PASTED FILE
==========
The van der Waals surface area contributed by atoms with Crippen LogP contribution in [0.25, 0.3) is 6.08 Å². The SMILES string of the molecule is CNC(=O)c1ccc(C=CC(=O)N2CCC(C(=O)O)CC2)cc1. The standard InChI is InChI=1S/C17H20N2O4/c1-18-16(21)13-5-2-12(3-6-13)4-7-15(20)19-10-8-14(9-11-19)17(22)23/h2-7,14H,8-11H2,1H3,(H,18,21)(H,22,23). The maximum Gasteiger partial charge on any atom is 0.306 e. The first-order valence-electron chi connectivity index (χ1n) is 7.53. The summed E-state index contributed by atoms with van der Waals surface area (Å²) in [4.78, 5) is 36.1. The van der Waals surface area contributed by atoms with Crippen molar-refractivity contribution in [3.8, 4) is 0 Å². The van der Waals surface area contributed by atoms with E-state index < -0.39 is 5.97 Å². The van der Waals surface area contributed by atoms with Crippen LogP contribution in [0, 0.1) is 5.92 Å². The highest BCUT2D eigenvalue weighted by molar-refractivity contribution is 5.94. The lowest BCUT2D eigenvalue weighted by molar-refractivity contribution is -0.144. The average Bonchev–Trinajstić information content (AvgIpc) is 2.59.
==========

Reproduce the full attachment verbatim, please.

The van der Waals surface area contributed by atoms with Crippen LogP contribution in [0.25, 0.3) is 6.08 Å². The SMILES string of the molecule is CNC(=O)c1ccc(C=CC(=O)N2CCC(C(=O)O)CC2)cc1. The standard InChI is InChI=1S/C17H20N2O4/c1-18-16(21)13-5-2-12(3-6-13)4-7-15(20)19-10-8-14(9-11-19)17(22)23/h2-7,14H,8-11H2,1H3,(H,18,21)(H,22,23). The maximum Gasteiger partial charge on any atom is 0.306 e. The first-order valence-electron chi connectivity index (χ1n) is 7.53. The summed E-state index contributed by atoms with van der Waals surface area (Å²) in [4.78, 5) is 36.1. The van der Waals surface area contributed by atoms with Crippen molar-refractivity contribution in [3.8, 4) is 0 Å². The van der Waals surface area contributed by atoms with E-state index < -0.39 is 5.97 Å². The van der Waals surface area contributed by atoms with Crippen LogP contribution in [0, 0.1) is 5.92 Å². The highest BCUT2D eigenvalue weighted by molar-refractivity contribution is 5.94. The lowest BCUT2D eigenvalue weighted by molar-refractivity contribution is -0.144. The average Bonchev–Trinajstić information content (AvgIpc) is 2.59.